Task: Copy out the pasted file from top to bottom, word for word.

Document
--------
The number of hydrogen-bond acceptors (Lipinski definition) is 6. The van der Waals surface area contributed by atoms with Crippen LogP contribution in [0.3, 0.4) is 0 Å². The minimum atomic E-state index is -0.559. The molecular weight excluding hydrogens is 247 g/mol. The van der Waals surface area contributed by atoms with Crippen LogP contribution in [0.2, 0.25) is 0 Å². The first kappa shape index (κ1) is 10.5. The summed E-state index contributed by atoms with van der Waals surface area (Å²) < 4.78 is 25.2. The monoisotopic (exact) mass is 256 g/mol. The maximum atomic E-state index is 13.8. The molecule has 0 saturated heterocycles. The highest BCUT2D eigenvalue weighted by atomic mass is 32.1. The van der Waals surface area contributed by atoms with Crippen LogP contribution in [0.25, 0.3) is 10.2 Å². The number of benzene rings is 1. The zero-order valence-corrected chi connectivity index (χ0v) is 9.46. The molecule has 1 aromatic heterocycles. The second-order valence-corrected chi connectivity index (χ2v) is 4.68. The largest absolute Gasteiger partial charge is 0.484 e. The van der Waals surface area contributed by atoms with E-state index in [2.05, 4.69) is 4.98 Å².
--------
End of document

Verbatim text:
The number of hydrogen-bond acceptors (Lipinski definition) is 6. The van der Waals surface area contributed by atoms with Crippen LogP contribution in [0.3, 0.4) is 0 Å². The minimum atomic E-state index is -0.559. The molecular weight excluding hydrogens is 247 g/mol. The van der Waals surface area contributed by atoms with Crippen LogP contribution in [0.2, 0.25) is 0 Å². The first kappa shape index (κ1) is 10.5. The summed E-state index contributed by atoms with van der Waals surface area (Å²) < 4.78 is 25.2. The monoisotopic (exact) mass is 256 g/mol. The maximum atomic E-state index is 13.8. The molecule has 0 saturated heterocycles. The highest BCUT2D eigenvalue weighted by atomic mass is 32.1. The van der Waals surface area contributed by atoms with Crippen LogP contribution in [0.25, 0.3) is 10.2 Å². The number of benzene rings is 1. The zero-order valence-corrected chi connectivity index (χ0v) is 9.46. The molecule has 1 aromatic heterocycles. The second-order valence-corrected chi connectivity index (χ2v) is 4.68. The largest absolute Gasteiger partial charge is 0.484 e. The van der Waals surface area contributed by atoms with E-state index in [2.05, 4.69) is 4.98 Å².